KUCHING, March 23 — Immigration officers in “high-risk” areas will be transferred annually to prevent them from succumbing to corruption, said Sarawak Immigration chief Ken Leben.
Such areas include airports and immigration counters at border checkpoints, which he said were targeted by syndicates.
“This rotation system is one of the measures under our standard operating procedures (SOP) which we have implemented after the arrest of 11 officers for allegedly taking bribes to protect illegal immigrants in Sarawak two weeks ago,” he told reporters here.
The department has also formed a task force specifically for evaluating entry passes for investors and domestic helpers, which he said would remove the responsibility from senior officers.
Leben said the task force will also handle applications for work permits from oil-and-gas companies and under the spousal programme.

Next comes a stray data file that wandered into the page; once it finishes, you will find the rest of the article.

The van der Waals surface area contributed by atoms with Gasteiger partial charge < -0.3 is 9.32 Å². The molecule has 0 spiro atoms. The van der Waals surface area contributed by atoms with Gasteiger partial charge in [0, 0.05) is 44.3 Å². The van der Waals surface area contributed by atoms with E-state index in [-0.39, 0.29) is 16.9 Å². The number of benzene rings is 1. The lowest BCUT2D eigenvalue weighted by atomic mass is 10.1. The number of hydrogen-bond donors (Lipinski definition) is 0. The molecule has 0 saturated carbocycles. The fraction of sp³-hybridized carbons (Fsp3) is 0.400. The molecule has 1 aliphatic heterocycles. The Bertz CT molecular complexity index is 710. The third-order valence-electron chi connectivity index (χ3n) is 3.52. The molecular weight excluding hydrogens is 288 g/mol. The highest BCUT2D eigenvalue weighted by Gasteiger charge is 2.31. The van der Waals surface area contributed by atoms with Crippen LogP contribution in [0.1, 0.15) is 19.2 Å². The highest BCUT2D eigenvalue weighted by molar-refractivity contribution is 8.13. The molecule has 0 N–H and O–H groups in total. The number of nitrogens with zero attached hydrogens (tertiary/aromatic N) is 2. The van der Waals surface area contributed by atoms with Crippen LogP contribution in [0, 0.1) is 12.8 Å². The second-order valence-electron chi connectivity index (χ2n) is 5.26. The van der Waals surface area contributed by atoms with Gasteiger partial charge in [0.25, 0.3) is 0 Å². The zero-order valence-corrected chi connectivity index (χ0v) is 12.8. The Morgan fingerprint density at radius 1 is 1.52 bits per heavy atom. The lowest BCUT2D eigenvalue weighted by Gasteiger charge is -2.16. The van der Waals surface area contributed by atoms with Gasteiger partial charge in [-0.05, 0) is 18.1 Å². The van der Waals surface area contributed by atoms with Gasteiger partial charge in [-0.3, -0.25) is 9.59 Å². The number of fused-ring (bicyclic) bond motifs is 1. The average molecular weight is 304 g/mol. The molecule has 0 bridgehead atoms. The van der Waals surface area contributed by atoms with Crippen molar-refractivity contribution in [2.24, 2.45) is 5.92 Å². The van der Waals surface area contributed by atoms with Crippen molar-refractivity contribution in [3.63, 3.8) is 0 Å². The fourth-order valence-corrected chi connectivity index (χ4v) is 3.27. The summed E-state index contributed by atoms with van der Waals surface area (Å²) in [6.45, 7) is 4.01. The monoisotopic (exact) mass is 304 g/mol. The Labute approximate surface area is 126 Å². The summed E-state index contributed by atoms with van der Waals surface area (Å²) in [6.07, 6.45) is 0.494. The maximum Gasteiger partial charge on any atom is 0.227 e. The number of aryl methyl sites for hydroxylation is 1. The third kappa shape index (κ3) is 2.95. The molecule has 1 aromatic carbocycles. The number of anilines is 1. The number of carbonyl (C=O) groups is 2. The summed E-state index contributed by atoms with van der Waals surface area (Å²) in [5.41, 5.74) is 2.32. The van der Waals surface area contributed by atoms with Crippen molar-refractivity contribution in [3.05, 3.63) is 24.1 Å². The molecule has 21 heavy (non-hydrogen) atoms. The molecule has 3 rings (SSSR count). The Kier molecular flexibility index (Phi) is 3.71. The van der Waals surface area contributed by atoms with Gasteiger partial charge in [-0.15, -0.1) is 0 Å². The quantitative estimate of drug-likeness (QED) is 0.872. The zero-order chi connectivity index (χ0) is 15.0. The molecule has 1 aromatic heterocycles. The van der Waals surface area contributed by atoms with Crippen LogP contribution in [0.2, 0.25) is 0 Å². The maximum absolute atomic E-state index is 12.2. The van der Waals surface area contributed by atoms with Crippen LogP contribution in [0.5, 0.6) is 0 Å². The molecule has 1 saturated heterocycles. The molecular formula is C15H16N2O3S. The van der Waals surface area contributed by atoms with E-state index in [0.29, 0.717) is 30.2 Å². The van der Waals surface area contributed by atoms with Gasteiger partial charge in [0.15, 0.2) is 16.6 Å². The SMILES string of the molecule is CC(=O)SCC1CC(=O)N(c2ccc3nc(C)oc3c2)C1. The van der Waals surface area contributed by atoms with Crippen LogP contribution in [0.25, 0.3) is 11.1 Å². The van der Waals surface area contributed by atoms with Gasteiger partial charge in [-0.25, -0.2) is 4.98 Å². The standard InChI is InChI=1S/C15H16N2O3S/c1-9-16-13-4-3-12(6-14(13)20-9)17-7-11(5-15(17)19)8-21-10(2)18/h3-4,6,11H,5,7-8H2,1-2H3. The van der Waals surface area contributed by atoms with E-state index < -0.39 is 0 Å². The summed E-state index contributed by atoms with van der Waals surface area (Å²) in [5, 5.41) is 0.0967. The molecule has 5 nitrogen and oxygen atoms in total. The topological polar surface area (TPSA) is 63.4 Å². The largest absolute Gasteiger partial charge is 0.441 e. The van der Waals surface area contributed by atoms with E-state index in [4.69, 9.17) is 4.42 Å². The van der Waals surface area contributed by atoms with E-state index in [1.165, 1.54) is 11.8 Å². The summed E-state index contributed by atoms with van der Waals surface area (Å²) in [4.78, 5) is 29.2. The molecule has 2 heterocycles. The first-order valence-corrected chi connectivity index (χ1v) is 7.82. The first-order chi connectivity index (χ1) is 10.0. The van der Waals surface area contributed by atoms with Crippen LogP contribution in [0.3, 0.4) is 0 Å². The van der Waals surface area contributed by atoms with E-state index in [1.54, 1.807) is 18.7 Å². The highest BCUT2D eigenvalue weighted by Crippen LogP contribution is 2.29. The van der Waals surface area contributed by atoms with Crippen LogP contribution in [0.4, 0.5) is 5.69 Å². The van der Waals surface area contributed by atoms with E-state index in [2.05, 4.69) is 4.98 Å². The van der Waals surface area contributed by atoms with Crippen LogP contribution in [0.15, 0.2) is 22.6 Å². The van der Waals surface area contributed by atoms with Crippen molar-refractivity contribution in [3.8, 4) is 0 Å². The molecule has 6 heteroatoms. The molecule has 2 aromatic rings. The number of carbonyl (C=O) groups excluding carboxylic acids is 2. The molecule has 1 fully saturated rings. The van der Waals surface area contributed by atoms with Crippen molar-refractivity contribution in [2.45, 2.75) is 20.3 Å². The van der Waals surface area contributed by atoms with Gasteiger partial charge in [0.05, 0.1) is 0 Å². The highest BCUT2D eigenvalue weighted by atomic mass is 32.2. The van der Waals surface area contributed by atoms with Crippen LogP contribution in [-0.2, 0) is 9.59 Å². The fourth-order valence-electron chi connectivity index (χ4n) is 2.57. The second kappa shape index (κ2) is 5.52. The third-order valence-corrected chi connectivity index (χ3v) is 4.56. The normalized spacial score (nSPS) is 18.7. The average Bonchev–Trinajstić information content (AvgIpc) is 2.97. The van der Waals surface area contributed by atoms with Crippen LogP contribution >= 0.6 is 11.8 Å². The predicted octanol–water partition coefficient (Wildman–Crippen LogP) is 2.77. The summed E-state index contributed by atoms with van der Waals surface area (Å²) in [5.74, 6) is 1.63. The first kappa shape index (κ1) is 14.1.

“We receive thousands of applications from agents or employers for work permits for maids, and it is too risky to let individual officers to hand the applications,” he said.
He then stressed that the arrests of 11 officers by the Malaysian Anti-Corruption Commission (MACC) on March 15 were isolated incidents.
The 11 were detained in Kuching and Serian in the MACC's “Ops Batas” to weed out corrupt officers involved in letting illegal immigrants into the state. The MACC also seized RM10,000 from one suspect.
Leben said the department estimated there were up to 15,000 illegal immigrants in Sarawak who could be working in oil palm plantations, construction sites and factories.
“At the same time, there 154,864 registered immigrants as of last year, many of whom are Indonesians,” he said, adding that in 2015, there were 166,817 registered immigrants.
He said 5,980 illegal immigrants were arrested from 2014 to March 21 this year.